4 books I loved In 2012.

Totally and utterly spoiler-free, I promise!

This time last year, when I was writing my 30 Before 30, I decided that I needed to get back into reading, and aim for 100 new books before I reached the big 3-0. I've been doing pretty well (by my standards) and I managed 26 last year. Here are the ones I loved:

The Hunger Games trilogy by Suzanne Collins. As a fan of teen fiction, I'm ashamed to say that I didn't read these books until this year. Catching Fire (the second book in the series) was definitely my favourite of the three, I loved the fast pace and found the plot genuinely unpredictable. Phrases such as, 'It's a real page-turner' and 'I couldn't put it down' are bandied about in posts like these, but, well, it was a real page-turner, and I really couldn't put it down. I found the characters and the world created by the author captivating, and disturbingly believable. And, yes, the book is better than the film. 



Oranges Are Not The Only Fruit by Jeanette Winterson. One of those books that I've been meaning to read for years, but hadn't quite got around to. In fact it took a crazily-reduced copy in the HMV sale (hmmmm) to encourage me to finally buy the book and read it. I loved the way that the main character's relationships with God and her mother were explored; they managed to be simultaneously unusual and entirely realistic. The action is interspersed with metaphorical fairy tales and, although some of them were less than subtle, I liked the way that this made me reflect on the plot and characters. Thought-provoking, moving, and not quite what I was expecting. I like it when a book surprises me.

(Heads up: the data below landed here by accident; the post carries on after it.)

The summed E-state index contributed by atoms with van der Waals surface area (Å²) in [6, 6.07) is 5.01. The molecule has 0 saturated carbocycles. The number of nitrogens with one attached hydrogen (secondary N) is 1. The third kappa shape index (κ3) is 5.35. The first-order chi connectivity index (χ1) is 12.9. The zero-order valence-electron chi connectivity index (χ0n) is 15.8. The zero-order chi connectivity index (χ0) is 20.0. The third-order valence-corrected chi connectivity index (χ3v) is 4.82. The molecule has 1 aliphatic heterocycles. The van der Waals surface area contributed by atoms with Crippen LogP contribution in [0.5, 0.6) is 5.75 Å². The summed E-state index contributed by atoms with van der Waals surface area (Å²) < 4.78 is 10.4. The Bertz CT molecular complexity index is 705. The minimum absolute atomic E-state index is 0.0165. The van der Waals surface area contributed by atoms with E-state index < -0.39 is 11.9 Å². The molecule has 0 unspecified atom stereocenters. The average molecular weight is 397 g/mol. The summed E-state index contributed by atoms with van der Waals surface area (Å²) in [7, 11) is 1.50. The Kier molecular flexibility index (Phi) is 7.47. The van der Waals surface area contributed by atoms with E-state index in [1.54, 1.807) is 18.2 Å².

The Woman In Black by Susan Hill. My only regret about reading this book is that I waited until after I'd seen the film.  Not deliberately, but because I saw the film on the spur of the moment and I hadn't been particularly interested in the book before this. Scary and disturbing, but in a much more subtle way than the film. I think that in a way, seeing the film first slightly ruined the suspense that is expertly built up in the book. If you haven't seen the film yet, I'm begging you to read this first! 




Ordinary Thunderstorms by William Boyd. I love a thriller, and this was an extremely good one. It follows an ordinary man whose life is turned upside-down by an extraordinary event. The sub-plots keep the story fast-paced and interesting, and they're expertly woven together as the story develops. Gripping, intense and realistic. The detail with which the characters and locations were described made it feel so believable, which is a real achievement when you take into account the extreme nature of the novel's events. I'm desperately hoping for a sequel. 



What was your favourite book of 2012?

8 comments

  1. I really want to read Ordinary Thunderstorms, great post

    http://alittlebitunique.blogspot.co.uk/

    x

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  2. You have lovely blog, i really like it :)

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  3. My favourite was The Vanishing Point by Val McDermid :) Also loved The Hunger Games books x

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  4. Shamefully I don't think I read any proper books in 2012! My goal is to read alot more in 2013 and now my amazon wishlist has loads of books, just need to find the funds now!xx

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    1. Tell me about it, my spending ban means I can't buy any new books for ages! Although there's always the library? xx

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  5. Ah but didn't you think the book ending to Woman in Black was so much better than the predictable film ending?! I wasn't all that fussed on either but the book definitely improved near the end... I loved the Hunger Games book tho and surprisingly liked the movie too, usually I'm a huge critic of adaptations ;)

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    1. Yes definitely, I thought the book of The Woman In Black was much better. There were some bits of the film that were just ridiculous (I don't want to give spoilers, but you can probably guess what I mean!).

      I did enjoy The Hunger Games film, but I thought it didn't explain some things very well. To me, Peeta and Katniss's relationship seemed really different in the film. It made more sense in the book.

      I'm normally really critical of adaptations too! xx

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